Most of my teenage years were spent camped out in front of the tv, desperately watching TRL, just waiting to see where the Backstreet Boys placed on that weeks countdown. My walls were wallpapered in their faces, I owned every single thing they released, from full length international releases, to singles, to unauthorized biographies. When they came to town, my mom spent hundreds of dollars to make sure I could go to their shows, and those nights were some of the best of my young life. I was dedicated, in love, and connected to their music.
Here’s the thing. Sure, my obsession was superficial in a lot of ways. I’d be lying if I said I didn’t dream of my wedding day with Brian Littrell, and didn’t cry when he got married to his beautiful wife, Leighanne Littrell. But, for me, music has always been deeper than the face that sings it. Even if, as some might say, it was superficial pop music. It wasn’t superficial to me. It was very real, and I got it, and at that time in my life it was everything that I need.
When I was 12, my grandmother was incredibly sick with colon cancer. We spent a lot of time at her ranch in Nevada helping her, flying back and forth, doing what we could to help. It was hard on my entire family, and being that I’d spent the majority of my childhood with my mom and my grandmother, it was incredibly hard for me. During that summer there was a young man working on the ranch that was from Europe. He worked there, but he was a little younger, so he spent a lot of time with us kids. He was the one that was playing Backstreet Boys European debut album just as “Quit Playing Games…” was hitting the airwaves in the US. And I was officially in love.
See, while my family was going through this horrible thing, their music was one of the few bright spots that I had. It was a vacation away from the turmoil all around us. It was happiness wrapped up in a melody. Their voices alone could bring a smile to my face. Their promises to never break my heart made me feel like it would somehow be whole again. The music was healing. It was exactly what I needed at just the right time. And sure, I guess you could say it could have been anything, but it was them.
My grandmother passed away when I was 13. Before she passed, she would listen to their CD with me and ask me who each one was, request another song to be played. She wasn’t really there that much with us, but when she was, we had some musical moments. My grandmother, as it turns out, was always who inspired me most musically. And when Millennium came out not long after, with the “I miss you” song “I Want It That Way” and the incredibly heartbreaking “Show Me The Meaning” it was like they had custom made some of that album to fit the way my heart was broken. And most people, they don’t know this about my obsession with the Backstreet Boys. It remains a superficial obsession, that really got me made fun of in high school, and I’ve never really tried to explain it to people. But, it was always more than that for me. It was hope and happiness and survival when it really felt like the world was coming undone for the first time in my young life.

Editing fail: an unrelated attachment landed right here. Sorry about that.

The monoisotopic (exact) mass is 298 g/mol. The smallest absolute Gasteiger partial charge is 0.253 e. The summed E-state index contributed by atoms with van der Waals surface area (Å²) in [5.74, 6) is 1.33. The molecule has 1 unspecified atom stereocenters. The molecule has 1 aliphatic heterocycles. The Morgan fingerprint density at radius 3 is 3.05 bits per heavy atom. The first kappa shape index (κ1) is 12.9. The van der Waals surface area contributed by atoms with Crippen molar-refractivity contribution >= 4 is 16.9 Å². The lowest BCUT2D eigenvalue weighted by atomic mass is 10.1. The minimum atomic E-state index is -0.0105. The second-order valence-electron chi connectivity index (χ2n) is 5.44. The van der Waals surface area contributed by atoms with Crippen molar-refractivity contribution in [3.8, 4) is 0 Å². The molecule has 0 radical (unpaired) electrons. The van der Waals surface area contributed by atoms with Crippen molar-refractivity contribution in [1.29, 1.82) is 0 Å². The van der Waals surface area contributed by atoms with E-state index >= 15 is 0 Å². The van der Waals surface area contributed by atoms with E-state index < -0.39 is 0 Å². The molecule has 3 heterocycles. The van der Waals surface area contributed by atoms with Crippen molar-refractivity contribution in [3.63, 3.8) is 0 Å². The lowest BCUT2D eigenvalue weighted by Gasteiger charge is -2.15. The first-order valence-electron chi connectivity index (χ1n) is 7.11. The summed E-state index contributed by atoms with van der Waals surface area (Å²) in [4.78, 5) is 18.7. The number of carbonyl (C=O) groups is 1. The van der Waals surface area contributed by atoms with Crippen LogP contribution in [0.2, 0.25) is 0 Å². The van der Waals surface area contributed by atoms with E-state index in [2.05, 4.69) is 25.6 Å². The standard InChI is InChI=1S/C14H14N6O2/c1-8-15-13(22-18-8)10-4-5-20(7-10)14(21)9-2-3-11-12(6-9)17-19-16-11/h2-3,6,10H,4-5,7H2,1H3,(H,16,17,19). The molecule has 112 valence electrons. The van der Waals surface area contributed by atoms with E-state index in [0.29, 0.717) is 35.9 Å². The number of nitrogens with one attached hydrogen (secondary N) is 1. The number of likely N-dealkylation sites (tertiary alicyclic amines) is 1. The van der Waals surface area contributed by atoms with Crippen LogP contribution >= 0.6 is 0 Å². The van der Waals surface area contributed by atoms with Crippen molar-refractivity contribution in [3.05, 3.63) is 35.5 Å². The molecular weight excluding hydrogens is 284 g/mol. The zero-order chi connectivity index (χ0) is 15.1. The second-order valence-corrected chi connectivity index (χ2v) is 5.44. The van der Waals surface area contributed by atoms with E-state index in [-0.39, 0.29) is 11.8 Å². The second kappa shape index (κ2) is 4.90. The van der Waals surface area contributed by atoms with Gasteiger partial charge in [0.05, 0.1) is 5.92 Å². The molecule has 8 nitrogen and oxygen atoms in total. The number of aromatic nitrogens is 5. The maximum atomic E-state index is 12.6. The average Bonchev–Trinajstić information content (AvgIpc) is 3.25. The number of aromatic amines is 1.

So, seeing them again, in all their glory… with all five of them on stage for the first time in a number of years. It was really something for me. It brought back a flood of memories, most of them incredibly amazing, most of them that brought me to some of my best friends. True story, I actually met my best friend of 15 years because I saw she had a Nick Carter pin on her backpack, and I desperately wanted another friend that liked the Backstreet Boys. So, I stopped her dead in her tracks as she was walking out of PE.
Seeing them again reminded me of that. It reminded me how many good times they’ve given me, how they still have the ability to make me laugh and smile, and that their music still holds true. I’m forever thankful to them for not being ashamed of where they came from, for embracing the music that they made some twenty years ago, and their willingness to really make it about the fans. Whether or not they are sick of singing and hearing “Quit Playing Games” or “I’ll Never Break Your Heart,” they’ll STILL sing them. For US. For their fans. They played an absolutely amazing show at the Irvine Amphitheater last Friday, full of hit after hit, with a little mix of some of the stuff off their new album “In A World Like This.” I went with my mom, who sacrificed a lot to give me the opportunity to go see a band that made me so happy when I was younger, and both of us being considerably older, really enjoyed the night.
Pop music, whether we love it or hate it, is there for a reason. For some people, it’s what they need to hear at this moment in their lives. For others, it’s a dance floor anthem. And for some, it has no meaning and they think the rest of us are all crazy. While I’m not a big fan of a lot of the recent pop music, I get it. I get how it might mean something to someone else, because it meant so much to me when I needed it.